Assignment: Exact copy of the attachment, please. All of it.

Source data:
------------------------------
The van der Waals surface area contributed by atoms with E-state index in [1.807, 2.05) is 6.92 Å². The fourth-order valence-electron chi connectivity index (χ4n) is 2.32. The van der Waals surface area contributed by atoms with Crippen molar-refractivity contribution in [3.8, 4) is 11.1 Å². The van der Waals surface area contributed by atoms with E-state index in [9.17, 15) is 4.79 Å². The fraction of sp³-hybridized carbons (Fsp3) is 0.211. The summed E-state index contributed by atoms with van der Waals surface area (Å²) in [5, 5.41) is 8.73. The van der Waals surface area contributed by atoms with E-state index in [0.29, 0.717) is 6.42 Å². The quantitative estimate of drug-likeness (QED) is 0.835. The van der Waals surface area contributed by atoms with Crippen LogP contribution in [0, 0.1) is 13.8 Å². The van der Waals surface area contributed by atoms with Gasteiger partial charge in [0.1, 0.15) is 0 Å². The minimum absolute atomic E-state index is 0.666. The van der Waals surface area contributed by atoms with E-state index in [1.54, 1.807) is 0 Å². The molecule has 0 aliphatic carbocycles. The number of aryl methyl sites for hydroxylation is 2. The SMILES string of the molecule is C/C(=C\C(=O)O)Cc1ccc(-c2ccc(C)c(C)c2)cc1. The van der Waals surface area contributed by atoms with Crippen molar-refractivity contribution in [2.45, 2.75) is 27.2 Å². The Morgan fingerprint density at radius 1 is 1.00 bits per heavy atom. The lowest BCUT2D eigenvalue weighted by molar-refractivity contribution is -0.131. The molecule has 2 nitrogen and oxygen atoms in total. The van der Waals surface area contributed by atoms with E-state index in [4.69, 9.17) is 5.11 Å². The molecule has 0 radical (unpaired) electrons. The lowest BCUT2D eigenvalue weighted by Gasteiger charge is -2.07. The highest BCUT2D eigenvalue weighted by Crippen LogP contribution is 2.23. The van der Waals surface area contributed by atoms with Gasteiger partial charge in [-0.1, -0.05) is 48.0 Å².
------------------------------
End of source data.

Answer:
The van der Waals surface area contributed by atoms with E-state index in [1.807, 2.05) is 6.92 Å². The fourth-order valence-electron chi connectivity index (χ4n) is 2.32. The van der Waals surface area contributed by atoms with Crippen molar-refractivity contribution in [3.8, 4) is 11.1 Å². The van der Waals surface area contributed by atoms with E-state index in [9.17, 15) is 4.79 Å². The fraction of sp³-hybridized carbons (Fsp3) is 0.211. The summed E-state index contributed by atoms with van der Waals surface area (Å²) in [5, 5.41) is 8.73. The van der Waals surface area contributed by atoms with E-state index in [0.29, 0.717) is 6.42 Å². The quantitative estimate of drug-likeness (QED) is 0.835. The van der Waals surface area contributed by atoms with Crippen LogP contribution in [0, 0.1) is 13.8 Å². The van der Waals surface area contributed by atoms with Gasteiger partial charge in [0.1, 0.15) is 0 Å². The minimum absolute atomic E-state index is 0.666. The van der Waals surface area contributed by atoms with E-state index in [1.54, 1.807) is 0 Å². The molecule has 0 aliphatic carbocycles. The number of aryl methyl sites for hydroxylation is 2. The SMILES string of the molecule is C/C(=C\C(=O)O)Cc1ccc(-c2ccc(C)c(C)c2)cc1. The van der Waals surface area contributed by atoms with Crippen molar-refractivity contribution in [2.45, 2.75) is 27.2 Å². The Morgan fingerprint density at radius 1 is 1.00 bits per heavy atom. The lowest BCUT2D eigenvalue weighted by molar-refractivity contribution is -0.131. The molecule has 2 nitrogen and oxygen atoms in total. The van der Waals surface area contributed by atoms with E-state index in [4.69, 9.17) is 5.11 Å². The molecule has 0 radical (unpaired) electrons. The lowest BCUT2D eigenvalue weighted by Gasteiger charge is -2.07. The highest BCUT2D eigenvalue weighted by Crippen LogP contribution is 2.23. The van der Waals surface area contributed by atoms with Gasteiger partial charge in [-0.1, -0.05) is 48.0 Å².